PMCID: PMC3854337  PMID: 24270908
Tomography; Preclinical imaging; Molecular imaging; Mice
5.  SPECT System Optimization Against A Discrete Parameter Space 
Physics in medicine and biology  2013;58(9):3037-3059.
In this paper, we present an analytical approach for optimizing the design of a static SPECT system or optimizing the sampling strategy with a variable/adaptive SPECT imaging hardware against an arbitrarily given set of system parameters. This approach has three key aspects. First, it is designed to operate over a discretized system parameter space. Second, we have introduced an artificial concept of virtual detector as the basic building block of an imaging system. With a SPECT system described as a collection of the virtual detectors, one can convert the task of system optimization into a process of finding the optimum imaging time distribution (ITD) across all virtual detectors. Thirdly, the optimization problem (finding the optimum ITD) could be solved with a block-iterative approach or other non-linear optimization algorithms. In essence, the resultant optimum ITD could provide a quantitative measure of the relative importance (or effectiveness) of the virtual detectors and help to identify the system configuration or sampling strategy that leads to an optimum imaging performance. Although we are using SPECT imaging as a platform to demonstrate the system optimization strategy, this development also provides a useful framework for system optimization problems in other modalities, such as positron emission tomography (PET) and X-ray computed tomography (CT) [1, 2].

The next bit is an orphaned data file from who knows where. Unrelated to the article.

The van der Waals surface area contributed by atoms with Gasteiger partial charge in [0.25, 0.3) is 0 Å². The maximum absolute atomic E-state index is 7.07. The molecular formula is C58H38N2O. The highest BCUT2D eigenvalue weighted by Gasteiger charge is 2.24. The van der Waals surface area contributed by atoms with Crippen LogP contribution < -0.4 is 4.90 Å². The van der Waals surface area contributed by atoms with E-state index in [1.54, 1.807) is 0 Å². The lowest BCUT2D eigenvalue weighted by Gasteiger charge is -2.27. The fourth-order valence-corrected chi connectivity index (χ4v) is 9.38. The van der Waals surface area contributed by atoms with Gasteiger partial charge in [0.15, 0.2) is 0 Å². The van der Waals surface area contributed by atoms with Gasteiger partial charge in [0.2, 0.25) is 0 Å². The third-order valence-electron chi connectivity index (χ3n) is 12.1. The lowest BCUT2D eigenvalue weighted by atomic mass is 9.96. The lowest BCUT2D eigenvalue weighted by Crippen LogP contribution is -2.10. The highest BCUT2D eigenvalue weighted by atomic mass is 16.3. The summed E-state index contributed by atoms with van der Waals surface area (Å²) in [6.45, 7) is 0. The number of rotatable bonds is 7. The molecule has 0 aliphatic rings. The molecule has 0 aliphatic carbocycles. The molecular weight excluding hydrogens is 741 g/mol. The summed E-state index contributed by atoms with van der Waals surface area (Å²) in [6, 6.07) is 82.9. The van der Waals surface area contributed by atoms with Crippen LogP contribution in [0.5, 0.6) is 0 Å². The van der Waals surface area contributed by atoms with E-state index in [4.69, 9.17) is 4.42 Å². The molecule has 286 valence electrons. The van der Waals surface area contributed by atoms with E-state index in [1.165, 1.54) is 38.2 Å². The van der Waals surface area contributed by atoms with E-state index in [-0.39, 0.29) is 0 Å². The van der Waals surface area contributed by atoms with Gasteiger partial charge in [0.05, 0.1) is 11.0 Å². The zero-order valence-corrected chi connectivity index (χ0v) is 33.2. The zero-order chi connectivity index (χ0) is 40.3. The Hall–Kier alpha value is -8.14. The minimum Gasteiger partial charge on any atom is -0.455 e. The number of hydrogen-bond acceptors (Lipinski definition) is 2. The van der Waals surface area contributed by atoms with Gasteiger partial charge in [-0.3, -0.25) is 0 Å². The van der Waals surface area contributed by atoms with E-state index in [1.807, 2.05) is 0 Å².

PMCID: PMC3703762  PMID: 23587609
6.  Impact of phenylephrine administration on cerebral tissue oxygen saturation and blood volume is modulated by carbon dioxide in anaesthetized patients† 
BJA: British Journal of Anaesthesia  2012;108(5):815-822.
Multiple studies have shown that cerebral tissue oxygen saturation () is decreased after phenylephrine treatment. We hypothesized that the negative impact of phenylephrine administration on is affected by arterial blood carbon dioxide partial pressure () because CO2 is a powerful modulator of cerebrovascular tone.
In 14 anaesthetized healthy patients, i.v. phenylephrine bolus was administered to increase the mean arterial pressure ∼20–30% during hypocapnia, normocapnia, and hypercapnia. and cerebral blood volume (CBV) were measured using frequency domain near-infrared spectroscopy, a quantitative technology. Data collection occurred before and after each treatment.
Phenylephrine caused a significant decrease in during hypocapnia [=−3.4 (1.5)%, P<0.001], normocapnia [=−2.4 (1.5)%, P<0.001], and hypercapnia [=−1.4 (1.5)%, P<0.01]. Decreases in were significantly different between hypocapnia, normocapnia, and hypercapnia (P<0.001). Phenylephrine also caused a significant decrease in CBV during hypocapnia (P<0.01), but not during normocapnia or hypercapnia.
The negative impact of phenylephrine treatment on and CBV is intensified during hypocapnia while blunted during hypercapnia.
PMCID: PMC3325051  PMID: 22391890
carbon dioxide; cerebral blood volume; cerebral tissue oxygen saturation; modulation; phenylephrine
7.  Discovery of a Splicing Regulator Required for Cell Cycle Progression 
PLoS Genetics  2013;9(2):e1003305.